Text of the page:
A Facebook page was created on July 25 that was called “Death to zionist baby killer Israeli jews.” Offensive and racially insensitive content like this is nothing new on the Internet, but Facebook’s reaction (or lack thereof) to the page took many by surprise. When Philip Klein, a reporter for the Washington Examiner, reported the page to Facebook, the site replied and told him that it did not violate their Community Standards.
This incident came closely on the heels of another ugly episode in France where the names, pictures and identities of French Jews was published on a Facebook page targeting them for attack. That page was taken down, though only after a man had already been assaulted as a result of the page.
Facebook’s Community Standards have come under criticism for similar instances before. Though the site doesn’t permit threats against individuals, it has shown a willingness to allow more general threats to be lobbed against groups of people.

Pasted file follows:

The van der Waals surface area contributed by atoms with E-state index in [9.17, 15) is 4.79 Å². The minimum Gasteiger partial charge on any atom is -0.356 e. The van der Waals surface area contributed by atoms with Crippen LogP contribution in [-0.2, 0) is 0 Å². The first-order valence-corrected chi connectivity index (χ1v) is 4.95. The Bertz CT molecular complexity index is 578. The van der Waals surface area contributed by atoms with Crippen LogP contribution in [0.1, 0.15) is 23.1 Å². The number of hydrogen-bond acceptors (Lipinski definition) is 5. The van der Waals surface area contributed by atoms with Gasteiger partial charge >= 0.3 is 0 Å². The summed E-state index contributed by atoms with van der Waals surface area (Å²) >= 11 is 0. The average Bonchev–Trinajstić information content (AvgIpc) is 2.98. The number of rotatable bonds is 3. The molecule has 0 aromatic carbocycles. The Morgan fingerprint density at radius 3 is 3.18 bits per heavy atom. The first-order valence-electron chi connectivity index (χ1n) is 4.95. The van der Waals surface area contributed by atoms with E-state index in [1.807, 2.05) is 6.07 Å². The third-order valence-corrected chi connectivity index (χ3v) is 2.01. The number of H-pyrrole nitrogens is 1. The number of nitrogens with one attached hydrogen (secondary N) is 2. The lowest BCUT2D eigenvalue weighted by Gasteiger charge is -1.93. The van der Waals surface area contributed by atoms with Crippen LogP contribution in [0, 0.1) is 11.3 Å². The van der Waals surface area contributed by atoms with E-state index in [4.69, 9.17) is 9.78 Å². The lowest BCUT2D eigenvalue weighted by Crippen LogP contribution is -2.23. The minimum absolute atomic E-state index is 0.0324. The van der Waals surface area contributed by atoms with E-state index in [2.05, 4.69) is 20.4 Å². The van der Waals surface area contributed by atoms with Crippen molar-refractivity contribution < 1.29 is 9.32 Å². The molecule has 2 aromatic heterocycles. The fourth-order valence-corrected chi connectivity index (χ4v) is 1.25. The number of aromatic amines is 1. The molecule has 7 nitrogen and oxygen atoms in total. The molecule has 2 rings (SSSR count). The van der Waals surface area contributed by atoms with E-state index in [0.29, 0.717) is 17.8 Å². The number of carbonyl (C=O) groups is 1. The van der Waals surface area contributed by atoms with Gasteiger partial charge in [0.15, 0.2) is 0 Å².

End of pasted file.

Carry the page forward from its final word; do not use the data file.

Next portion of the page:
“Facebook does not permit hate speech, but distinguishes between serious and humorous speech,” the Community Standards read. “While we encourage you to challenge ideas, institutions, events, and practices, we do not permit individuals or groups to attack others based on their race, ethnicity, national origin, religion, sex, gender, sexual orientation, disability or medical condition.”
After overwhelming criticism of the “death to Jews” page, Facebook did finally remove it. However, the incident raises an important question: why is content like that allowed to live on Facebook for any period of time in the first place?